Today our class, along with the students in grades 3-6, attended a comic art workshop with Jermaine from Freeze DNA (pictured above). Each student came armed with a pencil, paper, great audience listening skills, and creative energy! We listened as Jermaine talked about cartooning and drawing comics. He demonstrated how to draw a few famous characters and even raffled off some of his drawing at the end of the presentation. The best part was following along as Jermain taught us some basic cartooning skills and guided us through drawing a monkey, a girl, a punk rock boy, and Patrick from Spongebob Squarepants. When we returned to Gill-Ville, we discussed the event and many students shared their love of art and desire to be an artist when they grow up. Jermaine truly inspired the Gill-Villeans today. We loved the session so much that we decided that we would try to take on the “professional artist” role and reteach the steps to draw one of the drawings from the session. The livescribe pen was a perfect tool for this job. Click the links below to enjoy the pencasts showing a few samples from our own budding artists!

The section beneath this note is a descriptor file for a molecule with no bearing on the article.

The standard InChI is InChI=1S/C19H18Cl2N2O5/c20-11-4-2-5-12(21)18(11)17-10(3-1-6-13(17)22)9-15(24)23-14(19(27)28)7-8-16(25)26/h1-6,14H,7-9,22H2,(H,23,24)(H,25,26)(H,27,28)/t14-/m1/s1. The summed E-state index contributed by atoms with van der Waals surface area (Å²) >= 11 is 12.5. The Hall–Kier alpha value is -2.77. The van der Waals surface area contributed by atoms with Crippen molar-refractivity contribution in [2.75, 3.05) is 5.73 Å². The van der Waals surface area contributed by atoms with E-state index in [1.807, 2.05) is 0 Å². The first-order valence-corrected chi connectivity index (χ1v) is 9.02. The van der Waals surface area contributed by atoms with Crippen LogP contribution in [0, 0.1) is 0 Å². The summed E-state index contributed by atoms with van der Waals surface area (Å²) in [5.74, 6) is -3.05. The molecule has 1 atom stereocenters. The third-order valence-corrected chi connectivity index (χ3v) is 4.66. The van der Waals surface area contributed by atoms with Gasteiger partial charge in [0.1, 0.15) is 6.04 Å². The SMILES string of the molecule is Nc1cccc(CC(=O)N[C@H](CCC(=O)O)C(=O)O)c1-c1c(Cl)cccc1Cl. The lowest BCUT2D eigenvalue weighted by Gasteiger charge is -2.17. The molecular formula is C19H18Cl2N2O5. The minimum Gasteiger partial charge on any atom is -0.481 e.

Rachel
brought to you by Livescribe
Kara
brought to you by Livescribe

Jacob
brought to you by Livescribe

Nov
02

It was all about the drama in Gill-Ville today. Students had an opportunity to use all of the plasticine figures created last week by individual students to act out their favourite scene from the story, Tuck Everlasting. Students had to think about the order of the events in the story as well as the feelings and point of view of the characters.